Queen. Come, let me wipe thy face.
Laer. My lord, I 'll hit him now.

I do not think it. Laer. And yet it is almost against my conscience.

TAside: Ham. Come, for the third, Laertes: You do but dally; I pray you, pass with your best violence: I am afeard, you make a wanton of me.9

two shares & a halfe." I owe this quotation to one of Dr. Farmer's memoranda. Steevens.

The author of Historia Histrionica, and Downes the prompter, concur in saying, that Taylor was the performer of Hamlet. Roberts the player alone has asserted, (apparently without any authority) that this part was performed by Lowin. Malone.

7 T'he queen carouses to thy fortune, Hamlet,]i. e. (in humbler language) drinks good luck to you. A similar phrase occurs in David and Bethsabe, 1599:

“ With full carouses to his fortune past.” Steevens. 8 Come, let me wipe thy face. ] These very words (the present repetition of which might have been spared) are addressed by Doll Tearsheet to Falstaff, when he was heated by his pursuit of Pistol. See Vol. IX, p. 74. Steevens.

9- you make a wanton of me.] A wanton was a man feeble and effeminate. In Cymbeline, Imogen says, I am not

" so citizen a wanton, as

" To seem to die, ere sick.” Fohnson. Rather, you trifle with me as if you were playing with a child. So, in Romeo and Fuliet:

" I would have thee gone,
“ And yet no further than a wanton's bird,
“ That lets it hop a little from her hand,

“ And with a silk thread pulls it back again.” Ritson. A passage in King Fohn shows that wanton here means a man feeble and effeminate, as Dr. Johnson has explained it:

66 Shall a beardless boy,
" A cocker'd silken wanton, brave our fields,

“ And flesh his spirit in a warlike soil,” &c. Malone. The following passage in the first scene of Lee's Alexander the Great, may furnish a sufficient comment on the words of Hamlet: Laer. Say you so? come on.

[They play. Osr. Nothing neither way. Laer. Have at you now. (LAER, wounds HAM.; then, in scuffling, they change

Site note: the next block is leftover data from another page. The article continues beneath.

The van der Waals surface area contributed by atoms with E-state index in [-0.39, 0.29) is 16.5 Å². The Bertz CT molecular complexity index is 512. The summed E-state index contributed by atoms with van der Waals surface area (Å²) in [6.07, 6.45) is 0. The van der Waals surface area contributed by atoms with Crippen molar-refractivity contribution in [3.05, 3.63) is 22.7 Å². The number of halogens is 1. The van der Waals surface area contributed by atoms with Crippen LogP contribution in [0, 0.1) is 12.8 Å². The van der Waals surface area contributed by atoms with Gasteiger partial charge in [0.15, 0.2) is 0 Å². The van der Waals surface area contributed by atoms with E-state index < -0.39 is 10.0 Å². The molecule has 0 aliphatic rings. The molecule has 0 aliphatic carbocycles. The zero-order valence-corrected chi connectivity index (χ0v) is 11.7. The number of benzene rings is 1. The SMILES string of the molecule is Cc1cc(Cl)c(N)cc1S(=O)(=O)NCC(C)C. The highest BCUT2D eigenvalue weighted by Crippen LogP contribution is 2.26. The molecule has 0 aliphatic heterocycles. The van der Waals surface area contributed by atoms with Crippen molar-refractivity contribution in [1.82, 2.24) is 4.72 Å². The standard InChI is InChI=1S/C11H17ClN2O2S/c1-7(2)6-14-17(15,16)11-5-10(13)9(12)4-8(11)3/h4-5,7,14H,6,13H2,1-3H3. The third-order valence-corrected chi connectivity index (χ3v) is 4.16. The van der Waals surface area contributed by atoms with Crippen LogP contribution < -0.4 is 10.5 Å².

ja Rapiers, and Ham. wounds LAER. King.

Part them, they are incens'd. Ham. Nay, come again.

[The Queen falls. Osr.

Look to the queen there, ho! Hor. They bleed on both sides:-How is it, my lord? Osr. How is 't, Laertes?

Laer. Why, as a woodcock to my own springe, Osric; I am justly kill'd with mine own treachery.

Ham. How does the queen?

She swoons to see them bleed. Queen. No, no, the drink, the drink,O my dear

The drink, the drink;-I am poison'd!

[ Dies. Ham. O villainy!-Ho! let the door be lock’d: Treachery! seek it out.

[LAER. falls-
Laer. It is here, Hamlet: Hamlet, thou art slain;
No medicine in the world can do thee good,
In thee there is not half an hour's life;
The treacherous instrument is in thy hand,
Unbated, and envenom'd: the foul practice
Hath turn'd itself on me; lo, here I lie,
Never to rise again: Thy mother's poison'd;
I can no more; the king, the king 's to blame

Ham. The point
Envenom'd too!-Then, venom, to thy work,

[ Stabs the King,
Osr. & Lords. Treason! treason!
King. O, yet defend me, friends, I am but hurt.
Ham. Here, thou incestuous, murd'rous, damned


Drink off this potion :-Is the union here?1
Follow my mother.

[King dies.

He dallied with my point, and when I thrust,
“ He frown'd and smil'd, and foil'd me like a fencer.”

Steevens. 1 Is the union here?] In this place likewise the quarto reads, an onyx. Steevens.

- Is the union here?] Thus the folio. In a former passage in the quarto, 1604, for union we had unice ; here it has onyk.